Who doesn’t love brunch? Brunch is breakfast all grown up, but it still keeps things casual. Simplicity and sophistication coexist on the same menu but at a friendlier price point. Chefs love it because it lifts their bottom line with an additional service, and customers love it because it’s, well, brunch. And in the Riverbend neighborhood there are an array of different restaurants that are a good fit for all styles and budgets. And with college out for summer, June is a good time to visit these spots that will be crowded come fall.
Carrollton Market quickly made a name for itself when it opened back in 2014 and with good reason – chef Jason Goodenough uses southern cuisine as a platform to swiftly branch out into polished iterations of more contemporary fare. But one thing he didn’t offer was lunch service, which made the announcement of his weekend brunch welcome news.
“We tried out an Easter brunch last year just to test the waters, and it was such a success that we did three turns that day,” Goodenough recalls. “So we made it a regular thing, and along the way we added Saturday service. Now we offer brunch all weekend long.”
Goodenough’s menu offers a tasteful mix of options. His “Biscuits and Debris” melds cornmeal biscuits, braised oxtail debris, spicy hollandaise and poached eggs into one sinful concoction, and also one in which you see a well-balanced interplay of southern, local and contemporary influences. An omelet dish makes use of his popular dinner appetizer Oysters Goodenough by incorporating them into a decadent omelet stuffed with creamed leeks, Benton’s bacon and sauce béarnaise. And if this isn’t enough for you, consider the Brunch Poutine, a more sophisticated take on the popular late-night Quebecois drunk food or hangover cure. Goodenough’s take features bacon and eggs atop the foundational fries, gravy and cheese curds.
On the lighter side, there is a Creole Cream Cheese Stuffed French Toast with local blueberry jam and a homemade cinnamon roll with Cream Cheese icing. Look for mid-summer produce to appear in his vegetarian omelet, and also keep an eye open for dishes that make use of California Olive Ranch olive oil, a domestically produced product that’s foundational to a lot of his lighter dinner preparations, including his summery appetizer of crabmeat and Creole tomatoes.
“I was a guest at their ranch last year and got to see how it was made from harvest to bottle,” Goodenough says. “Compared to some of the Italian oils, the difference was the depth of flavor and just how peppery it was. It had lot of natural character. We use it extensively.” The higher-end Arbequina version, for example, is used with to finish a lot of his finfish dishes, as well as with his salads and dressings.
Carrollton Market also offers a full bar and signature cocktail menu, which adds to the allure. The light-filled main dining room is elegant without being fancy, and fans of the craft will appreciate the view into the open kitchen.
Just a few doors down is Refuel Café, a hugely popular pit-stop for the college crowd. This inexpensive counter-service spot focuses exclusively on breakfast and brunch, seven days a week. Enjoy going in the summer, before the schools are back in session.
Refuel distinguishes itself with a healthier, more thoughtful brunch menu than most other casual places. Egg whites, fresh produce and fresh-cut fruit abound. But for the less healthily inclined, plate-sized waffles are available with a slew of accompaniments including Nutella, whipped cream and more. You can assemble your own Grit Plate with add-ons like bacon and avocado, roasted red pepper and feta. Indeed, part of the appeal of this place is the mix-and-match nature of the menu. More composed dishes include a very nice Spicy Cuban Sandwich made with citrus pulled pork, house-pickled jalapeno peppers, coarse mustard and Swiss on pressed bread. Wraps are on the smaller side, but the ingredients are fresh. I like the Southwest version with chorizo, avocado, eggs and cheese. Unlike Carrollton Market, Refuel doesn’t have a liquor license, but their coffee program is strong and they also offer an array of high-quality teas.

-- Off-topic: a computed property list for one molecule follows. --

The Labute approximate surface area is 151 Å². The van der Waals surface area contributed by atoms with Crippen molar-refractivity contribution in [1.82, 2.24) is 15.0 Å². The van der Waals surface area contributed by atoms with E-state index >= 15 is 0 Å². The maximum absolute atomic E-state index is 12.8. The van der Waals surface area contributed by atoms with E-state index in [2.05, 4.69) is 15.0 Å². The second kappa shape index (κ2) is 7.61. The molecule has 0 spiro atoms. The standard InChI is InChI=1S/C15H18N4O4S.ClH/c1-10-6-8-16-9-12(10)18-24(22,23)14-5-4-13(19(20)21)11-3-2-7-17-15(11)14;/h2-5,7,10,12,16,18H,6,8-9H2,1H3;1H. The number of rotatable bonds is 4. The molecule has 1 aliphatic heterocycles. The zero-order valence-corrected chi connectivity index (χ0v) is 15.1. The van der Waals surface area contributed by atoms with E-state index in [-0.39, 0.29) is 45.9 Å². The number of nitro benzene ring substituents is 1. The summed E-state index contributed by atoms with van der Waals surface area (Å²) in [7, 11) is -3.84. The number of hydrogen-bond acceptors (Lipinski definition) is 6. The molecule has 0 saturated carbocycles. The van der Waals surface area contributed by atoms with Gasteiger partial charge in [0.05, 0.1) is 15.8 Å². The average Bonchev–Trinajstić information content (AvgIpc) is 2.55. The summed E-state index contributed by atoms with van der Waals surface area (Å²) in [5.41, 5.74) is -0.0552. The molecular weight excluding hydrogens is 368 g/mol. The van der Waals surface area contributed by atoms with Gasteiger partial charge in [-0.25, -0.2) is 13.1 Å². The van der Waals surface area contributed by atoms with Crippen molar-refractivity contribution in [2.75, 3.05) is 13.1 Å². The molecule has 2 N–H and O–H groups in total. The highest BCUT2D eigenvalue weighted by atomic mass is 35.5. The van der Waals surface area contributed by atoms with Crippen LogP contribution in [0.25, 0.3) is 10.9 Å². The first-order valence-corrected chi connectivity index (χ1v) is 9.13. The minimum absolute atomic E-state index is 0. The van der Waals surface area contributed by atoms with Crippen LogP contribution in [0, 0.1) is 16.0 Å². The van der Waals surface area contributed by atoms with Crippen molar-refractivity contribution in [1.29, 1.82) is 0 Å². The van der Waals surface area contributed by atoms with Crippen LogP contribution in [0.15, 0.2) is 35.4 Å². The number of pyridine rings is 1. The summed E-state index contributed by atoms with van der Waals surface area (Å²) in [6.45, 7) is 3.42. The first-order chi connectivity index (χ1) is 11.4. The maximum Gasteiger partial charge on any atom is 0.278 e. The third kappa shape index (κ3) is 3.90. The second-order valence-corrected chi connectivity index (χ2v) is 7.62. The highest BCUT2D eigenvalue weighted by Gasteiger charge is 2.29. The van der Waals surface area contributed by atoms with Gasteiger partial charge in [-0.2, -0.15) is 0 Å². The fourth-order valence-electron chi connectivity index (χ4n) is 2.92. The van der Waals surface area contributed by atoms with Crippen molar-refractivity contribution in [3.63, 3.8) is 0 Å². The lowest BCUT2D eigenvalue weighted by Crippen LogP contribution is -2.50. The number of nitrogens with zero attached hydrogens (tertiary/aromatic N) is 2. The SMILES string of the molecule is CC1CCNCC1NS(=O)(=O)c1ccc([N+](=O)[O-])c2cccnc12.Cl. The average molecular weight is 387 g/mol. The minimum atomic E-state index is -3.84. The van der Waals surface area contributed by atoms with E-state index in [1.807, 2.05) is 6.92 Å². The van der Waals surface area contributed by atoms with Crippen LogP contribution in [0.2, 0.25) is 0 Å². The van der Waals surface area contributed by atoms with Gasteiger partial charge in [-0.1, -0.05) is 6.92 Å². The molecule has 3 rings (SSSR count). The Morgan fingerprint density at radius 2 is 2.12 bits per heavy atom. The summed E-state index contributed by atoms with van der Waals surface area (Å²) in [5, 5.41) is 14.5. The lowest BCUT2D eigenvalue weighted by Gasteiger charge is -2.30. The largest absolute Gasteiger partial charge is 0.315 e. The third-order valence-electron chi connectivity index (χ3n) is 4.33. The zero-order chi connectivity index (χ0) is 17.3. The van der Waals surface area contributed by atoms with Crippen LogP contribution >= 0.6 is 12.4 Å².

Brunch at chef Eman Loubier’s Dante’s Kitchen has been a draw for years now. The charming cottage at the foot of Dante Street seamlessly melds indoor and outdoor seating thanks to its lush tropical courtyard. On the menu you’ll find a long list of entrées, such as Dante’s Eggs Benedict, made with rosemary-scented pork tenderloin, local honey, buttermilk biscuits, eggs and hollandaise sauce. Chef Eman Loubier famously supports local foragers and producers, and while their sourcing is seen more in the dinner menu, look for excellent produce and seasonal fare to appear in the brunch menu as well.
Get there when they open at 10:30 a.m. for the best choice of seating. Reservations are not accepted for smaller parties, and they fill up quickly. Also, Dante’s is a popular incubator for pop-ups, so be sure to check their website to see who might be appearing there on a Tuesday night to mix things up.
Late Morning or Late Night
Some things never go out of style, and among them is a late morning (or late night) stop at Camellia Grill. A straight-up diner with local flair, you won’t find ‘locally sourced’ this or ‘hand-forged’ that here. What you will find is a crowd-pleasing array of burgers, omelets, waffles, sandwiches and more. It is a rite of passage for tourists and locals alike.
8132 Hampson St.
Dinner Tuesdays-Saturdays, brunch Saturdays-Sundays
8124 Hampson St.
Breakfast and brunch daily
736 Dante St.
Dinner Wednesdays-Mondays, brunch Saturdays-Sundays